The Performant: (Somewhat) lost in translation

Csaba Hernadi, involing Maria Lukacs

"Infinite Closeness" was a little ways off

Reminiscent of Mission parlor-art space The Red Poppy Art House, Subterranean Arthouse in Berkeley, upon entrance, is a lot like entering the living room of an artsy friend. Comfortably mismatched chairs and a few scattered cushions, a kitchenette behind the stage curtains, inviting visitors to endless cups of tea, hardwood floors gleaming below a strand of primitive lighting instruments.

Just four years old as a venue, the Arthouse nonetheless gives off the vibe of a place that’s been around forever, lurking just below the radar, if not actually under the ground (unlike La Val’s Subterranean, it’s actually located at street level). In short, it’s about time I got around to attending an event there.

The piece, “Infinite Closeness” is a solo offering of Hungarian performer Csaba Hernadi, an entirely mimed evocation of the poetess Mari Lukacs, whose life spanned the horrors of the Holocaust, the communist regime, and the usual traumas and blessings of a life lived for poetry.

The stage is set with a few scattered props: couch, table, coat-rack, a cracked and legless mannequin. Some pieces such as a dressmaker’s dummy and what appears to be a kneeling refugee from a carousel menagerie lurk in unclaimed corners of the stage, perhaps conjuring the crowded edges of a mind in turmoil. Truthfully it’s not entirely clear what purpose they serve, which is presumably the point.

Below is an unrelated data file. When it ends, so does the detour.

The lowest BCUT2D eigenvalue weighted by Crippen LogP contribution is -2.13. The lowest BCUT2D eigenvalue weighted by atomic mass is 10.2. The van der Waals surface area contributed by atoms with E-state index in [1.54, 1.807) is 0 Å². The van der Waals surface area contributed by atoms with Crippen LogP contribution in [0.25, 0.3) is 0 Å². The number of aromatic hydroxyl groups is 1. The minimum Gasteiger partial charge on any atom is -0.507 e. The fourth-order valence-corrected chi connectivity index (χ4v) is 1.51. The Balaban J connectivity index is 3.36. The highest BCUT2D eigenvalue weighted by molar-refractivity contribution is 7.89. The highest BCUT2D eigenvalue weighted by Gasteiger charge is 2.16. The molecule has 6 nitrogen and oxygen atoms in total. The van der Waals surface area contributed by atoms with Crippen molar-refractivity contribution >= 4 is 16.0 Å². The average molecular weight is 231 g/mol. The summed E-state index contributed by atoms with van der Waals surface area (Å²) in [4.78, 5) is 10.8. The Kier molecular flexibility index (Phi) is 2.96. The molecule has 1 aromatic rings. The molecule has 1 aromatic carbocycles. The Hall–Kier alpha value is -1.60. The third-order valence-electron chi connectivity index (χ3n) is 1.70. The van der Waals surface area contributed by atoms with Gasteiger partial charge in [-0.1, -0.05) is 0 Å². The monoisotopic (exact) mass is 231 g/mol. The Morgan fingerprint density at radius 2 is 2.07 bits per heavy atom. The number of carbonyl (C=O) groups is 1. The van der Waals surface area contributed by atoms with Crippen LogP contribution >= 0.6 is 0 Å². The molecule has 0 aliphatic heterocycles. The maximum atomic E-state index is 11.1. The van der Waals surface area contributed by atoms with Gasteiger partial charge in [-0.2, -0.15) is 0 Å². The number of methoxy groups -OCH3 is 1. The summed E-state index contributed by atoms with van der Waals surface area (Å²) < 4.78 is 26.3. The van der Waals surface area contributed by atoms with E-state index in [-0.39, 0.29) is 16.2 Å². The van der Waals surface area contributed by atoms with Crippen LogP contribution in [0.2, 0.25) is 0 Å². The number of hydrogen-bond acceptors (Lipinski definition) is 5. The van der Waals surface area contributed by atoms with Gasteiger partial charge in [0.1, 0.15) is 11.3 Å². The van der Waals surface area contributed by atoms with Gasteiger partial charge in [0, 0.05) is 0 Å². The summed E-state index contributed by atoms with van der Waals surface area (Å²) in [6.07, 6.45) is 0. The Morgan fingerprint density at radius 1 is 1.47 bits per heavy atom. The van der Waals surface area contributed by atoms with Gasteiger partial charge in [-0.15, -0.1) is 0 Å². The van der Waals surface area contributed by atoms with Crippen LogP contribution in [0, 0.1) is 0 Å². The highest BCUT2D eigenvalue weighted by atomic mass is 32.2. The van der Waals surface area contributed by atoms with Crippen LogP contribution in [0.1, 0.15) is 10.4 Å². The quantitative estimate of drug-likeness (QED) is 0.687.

Clad in a modest high-collared blouse of cream and long black skirt that hangs just above unwomanly large bare feet, Hernadi “awakens” on his couch as a swell of sound, murmur and rushing wind, moves him forward. Stiffly seated at a “dressing table,” Hernadi as Lukacs brushes his/her hair and then takes up an onion, peels it, and presses it abruptly to his/her eyes, a visceral pantomime of grief.

Or at least that’s what it appears to be. Even more enigmatic than the unfamiliar strains of Hungarian would be are the broad strokes of silence that shield the piece from easy interpretation. My trusty theatre-companion V. gets restless. “There should be subtitles” he mutters near the end, though as the piece is silent, maybe he means inter-titles. I know what he means, though. Context is everything.

For just as art interprets us, so do we interpret art. And while we are by no means unwilling to follow Harnadi’s Lukacs’ down the various rabbit holes that turbulent times pulled her down throughout the years, lacking any prior knowledge of her biography makes extrapolating it from the raw movement onstage a challenge. Even the presence of a blurb in a program or a single line of her poetry would have served to round out our interpretation of the event in a way that Hernadi’s tender dances with the broken mannequin and an empty suit jacket don’t quite manage.

And while his reverence for his subject is evident and moving, ultimately the focus of the piece remains on him rather than her, as he is in the room with us in a way she is never quite allowed. Still, I’m grateful to Hernadi, and by extension Lukacs, for bringing me to The Subterranean Arthouse at last. I’ll be sure to not let another four year go by before I return.      

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